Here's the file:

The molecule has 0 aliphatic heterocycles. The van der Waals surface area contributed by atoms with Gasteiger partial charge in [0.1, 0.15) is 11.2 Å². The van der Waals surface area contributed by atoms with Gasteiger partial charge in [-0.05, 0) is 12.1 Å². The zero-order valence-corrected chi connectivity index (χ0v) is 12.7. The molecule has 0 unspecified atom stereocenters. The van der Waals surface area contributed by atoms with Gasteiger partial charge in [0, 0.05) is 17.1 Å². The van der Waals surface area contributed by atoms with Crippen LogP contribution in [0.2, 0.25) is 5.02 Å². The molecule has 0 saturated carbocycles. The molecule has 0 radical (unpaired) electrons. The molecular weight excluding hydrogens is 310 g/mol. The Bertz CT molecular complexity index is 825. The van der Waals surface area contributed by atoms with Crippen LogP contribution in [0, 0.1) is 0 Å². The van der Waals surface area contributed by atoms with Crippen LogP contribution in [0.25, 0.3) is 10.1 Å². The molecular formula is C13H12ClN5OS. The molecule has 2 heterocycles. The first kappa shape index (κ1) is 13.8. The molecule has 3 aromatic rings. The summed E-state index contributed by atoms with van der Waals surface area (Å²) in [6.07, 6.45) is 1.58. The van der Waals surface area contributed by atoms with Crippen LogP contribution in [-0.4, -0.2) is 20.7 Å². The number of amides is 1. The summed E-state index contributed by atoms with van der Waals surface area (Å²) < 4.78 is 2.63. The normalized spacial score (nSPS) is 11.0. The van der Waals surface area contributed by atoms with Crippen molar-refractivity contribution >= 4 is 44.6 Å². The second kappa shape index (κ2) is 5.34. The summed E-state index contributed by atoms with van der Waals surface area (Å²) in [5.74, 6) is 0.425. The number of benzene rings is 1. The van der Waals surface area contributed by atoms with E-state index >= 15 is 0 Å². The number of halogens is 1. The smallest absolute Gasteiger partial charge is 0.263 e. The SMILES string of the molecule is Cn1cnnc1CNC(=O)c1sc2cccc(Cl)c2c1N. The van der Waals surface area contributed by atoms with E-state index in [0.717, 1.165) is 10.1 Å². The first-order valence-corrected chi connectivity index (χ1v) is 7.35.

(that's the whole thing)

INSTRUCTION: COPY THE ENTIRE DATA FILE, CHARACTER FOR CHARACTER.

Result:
The molecule has 0 aliphatic heterocycles. The van der Waals surface area contributed by atoms with Gasteiger partial charge in [0.1, 0.15) is 11.2 Å². The van der Waals surface area contributed by atoms with Gasteiger partial charge in [-0.05, 0) is 12.1 Å². The zero-order valence-corrected chi connectivity index (χ0v) is 12.7. The molecule has 0 unspecified atom stereocenters. The van der Waals surface area contributed by atoms with Gasteiger partial charge in [0, 0.05) is 17.1 Å². The van der Waals surface area contributed by atoms with Crippen LogP contribution in [0.2, 0.25) is 5.02 Å². The molecule has 0 saturated carbocycles. The molecule has 0 radical (unpaired) electrons. The molecular weight excluding hydrogens is 310 g/mol. The Bertz CT molecular complexity index is 825. The van der Waals surface area contributed by atoms with Crippen LogP contribution in [0, 0.1) is 0 Å². The van der Waals surface area contributed by atoms with Crippen LogP contribution in [0.25, 0.3) is 10.1 Å². The molecular formula is C13H12ClN5OS. The molecule has 2 heterocycles. The first kappa shape index (κ1) is 13.8. The molecule has 3 aromatic rings. The summed E-state index contributed by atoms with van der Waals surface area (Å²) in [6.07, 6.45) is 1.58. The van der Waals surface area contributed by atoms with Crippen LogP contribution in [-0.4, -0.2) is 20.7 Å². The number of amides is 1. The summed E-state index contributed by atoms with van der Waals surface area (Å²) < 4.78 is 2.63. The normalized spacial score (nSPS) is 11.0. The van der Waals surface area contributed by atoms with Crippen molar-refractivity contribution >= 4 is 44.6 Å². The second kappa shape index (κ2) is 5.34. The summed E-state index contributed by atoms with van der Waals surface area (Å²) in [5.74, 6) is 0.425. The number of benzene rings is 1. The van der Waals surface area contributed by atoms with E-state index >= 15 is 0 Å². The number of halogens is 1. The smallest absolute Gasteiger partial charge is 0.263 e. The SMILES string of the molecule is Cn1cnnc1CNC(=O)c1sc2cccc(Cl)c2c1N. The van der Waals surface area contributed by atoms with E-state index in [0.717, 1.165) is 10.1 Å². The first-order valence-corrected chi connectivity index (χ1v) is 7.35.